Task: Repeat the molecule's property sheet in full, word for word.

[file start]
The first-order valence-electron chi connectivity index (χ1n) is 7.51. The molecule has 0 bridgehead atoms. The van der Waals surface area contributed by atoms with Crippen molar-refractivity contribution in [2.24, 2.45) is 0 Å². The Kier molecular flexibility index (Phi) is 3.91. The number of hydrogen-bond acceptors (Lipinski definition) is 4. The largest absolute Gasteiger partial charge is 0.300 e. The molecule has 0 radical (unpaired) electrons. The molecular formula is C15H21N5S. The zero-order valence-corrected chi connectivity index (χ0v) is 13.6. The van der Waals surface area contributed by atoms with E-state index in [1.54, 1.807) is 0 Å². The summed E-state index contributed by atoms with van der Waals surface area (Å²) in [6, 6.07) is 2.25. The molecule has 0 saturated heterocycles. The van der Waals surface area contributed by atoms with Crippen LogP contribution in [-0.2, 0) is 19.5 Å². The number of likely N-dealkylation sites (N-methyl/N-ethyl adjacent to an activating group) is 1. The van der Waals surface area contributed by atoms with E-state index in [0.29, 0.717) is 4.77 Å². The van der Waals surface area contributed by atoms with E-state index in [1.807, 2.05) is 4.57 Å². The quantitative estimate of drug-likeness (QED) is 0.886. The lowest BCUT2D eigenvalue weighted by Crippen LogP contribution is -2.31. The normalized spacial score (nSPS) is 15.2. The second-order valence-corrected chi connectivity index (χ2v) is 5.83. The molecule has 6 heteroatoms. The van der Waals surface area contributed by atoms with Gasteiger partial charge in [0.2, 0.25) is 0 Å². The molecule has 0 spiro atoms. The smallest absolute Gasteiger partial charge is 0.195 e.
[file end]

The first-order valence-electron chi connectivity index (χ1n) is 7.51. The molecule has 0 bridgehead atoms. The van der Waals surface area contributed by atoms with Crippen molar-refractivity contribution in [2.24, 2.45) is 0 Å². The Kier molecular flexibility index (Phi) is 3.91. The number of hydrogen-bond acceptors (Lipinski definition) is 4. The largest absolute Gasteiger partial charge is 0.300 e. The molecule has 0 radical (unpaired) electrons. The molecular formula is C15H21N5S. The zero-order valence-corrected chi connectivity index (χ0v) is 13.6. The van der Waals surface area contributed by atoms with E-state index in [1.54, 1.807) is 0 Å². The summed E-state index contributed by atoms with van der Waals surface area (Å²) in [6, 6.07) is 2.25. The molecule has 0 saturated heterocycles. The van der Waals surface area contributed by atoms with Crippen LogP contribution in [-0.2, 0) is 19.5 Å². The number of likely N-dealkylation sites (N-methyl/N-ethyl adjacent to an activating group) is 1. The van der Waals surface area contributed by atoms with E-state index in [0.29, 0.717) is 4.77 Å². The van der Waals surface area contributed by atoms with E-state index in [1.807, 2.05) is 4.57 Å². The quantitative estimate of drug-likeness (QED) is 0.886. The lowest BCUT2D eigenvalue weighted by Crippen LogP contribution is -2.31. The normalized spacial score (nSPS) is 15.2. The second-order valence-corrected chi connectivity index (χ2v) is 5.83. The molecule has 6 heteroatoms. The van der Waals surface area contributed by atoms with Gasteiger partial charge in [0.2, 0.25) is 0 Å². The molecule has 0 spiro atoms. The smallest absolute Gasteiger partial charge is 0.195 e.